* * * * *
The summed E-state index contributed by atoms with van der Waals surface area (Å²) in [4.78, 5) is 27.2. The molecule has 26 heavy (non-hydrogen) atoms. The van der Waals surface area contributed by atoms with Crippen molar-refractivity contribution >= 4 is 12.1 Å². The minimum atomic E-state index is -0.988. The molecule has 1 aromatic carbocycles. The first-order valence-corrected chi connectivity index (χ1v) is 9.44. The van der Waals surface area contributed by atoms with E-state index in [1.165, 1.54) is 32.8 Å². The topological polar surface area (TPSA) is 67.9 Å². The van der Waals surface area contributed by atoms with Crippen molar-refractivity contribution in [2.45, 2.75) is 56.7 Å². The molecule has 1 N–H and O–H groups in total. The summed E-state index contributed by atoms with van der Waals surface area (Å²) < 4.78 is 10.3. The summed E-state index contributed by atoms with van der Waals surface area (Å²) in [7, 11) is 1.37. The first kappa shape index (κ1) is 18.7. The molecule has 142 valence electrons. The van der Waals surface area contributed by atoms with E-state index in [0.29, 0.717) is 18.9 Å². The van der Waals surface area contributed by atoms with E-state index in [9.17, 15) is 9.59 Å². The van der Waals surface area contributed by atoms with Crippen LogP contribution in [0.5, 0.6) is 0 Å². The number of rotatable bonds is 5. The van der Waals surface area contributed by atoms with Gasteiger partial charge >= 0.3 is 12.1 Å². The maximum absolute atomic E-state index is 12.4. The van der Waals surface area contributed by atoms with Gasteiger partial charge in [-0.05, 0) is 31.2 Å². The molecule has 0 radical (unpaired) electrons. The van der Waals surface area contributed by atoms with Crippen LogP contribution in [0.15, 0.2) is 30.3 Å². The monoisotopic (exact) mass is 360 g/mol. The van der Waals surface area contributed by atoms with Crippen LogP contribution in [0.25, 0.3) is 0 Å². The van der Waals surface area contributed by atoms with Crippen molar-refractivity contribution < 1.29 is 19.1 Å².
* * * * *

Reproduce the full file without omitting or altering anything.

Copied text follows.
The summed E-state index contributed by atoms with van der Waals surface area (Å²) in [4.78, 5) is 27.2. The molecule has 26 heavy (non-hydrogen) atoms. The van der Waals surface area contributed by atoms with Crippen molar-refractivity contribution >= 4 is 12.1 Å². The minimum atomic E-state index is -0.988. The molecule has 1 aromatic carbocycles. The first-order valence-corrected chi connectivity index (χ1v) is 9.44. The van der Waals surface area contributed by atoms with E-state index in [1.165, 1.54) is 32.8 Å². The topological polar surface area (TPSA) is 67.9 Å². The van der Waals surface area contributed by atoms with Crippen molar-refractivity contribution in [2.45, 2.75) is 56.7 Å². The molecule has 1 N–H and O–H groups in total. The summed E-state index contributed by atoms with van der Waals surface area (Å²) < 4.78 is 10.3. The summed E-state index contributed by atoms with van der Waals surface area (Å²) in [7, 11) is 1.37. The first kappa shape index (κ1) is 18.7. The molecule has 142 valence electrons. The van der Waals surface area contributed by atoms with E-state index in [0.29, 0.717) is 18.9 Å². The van der Waals surface area contributed by atoms with E-state index in [9.17, 15) is 9.59 Å². The van der Waals surface area contributed by atoms with Crippen LogP contribution in [0.5, 0.6) is 0 Å². The number of rotatable bonds is 5. The van der Waals surface area contributed by atoms with Gasteiger partial charge >= 0.3 is 12.1 Å². The maximum absolute atomic E-state index is 12.4. The van der Waals surface area contributed by atoms with Gasteiger partial charge in [-0.05, 0) is 31.2 Å². The molecule has 0 radical (unpaired) electrons. The van der Waals surface area contributed by atoms with Crippen LogP contribution in [0.15, 0.2) is 30.3 Å². The monoisotopic (exact) mass is 360 g/mol. The van der Waals surface area contributed by atoms with Crippen LogP contribution in [0.25, 0.3) is 0 Å². The van der Waals surface area contributed by atoms with Crippen molar-refractivity contribution < 1.29 is 19.1 Å².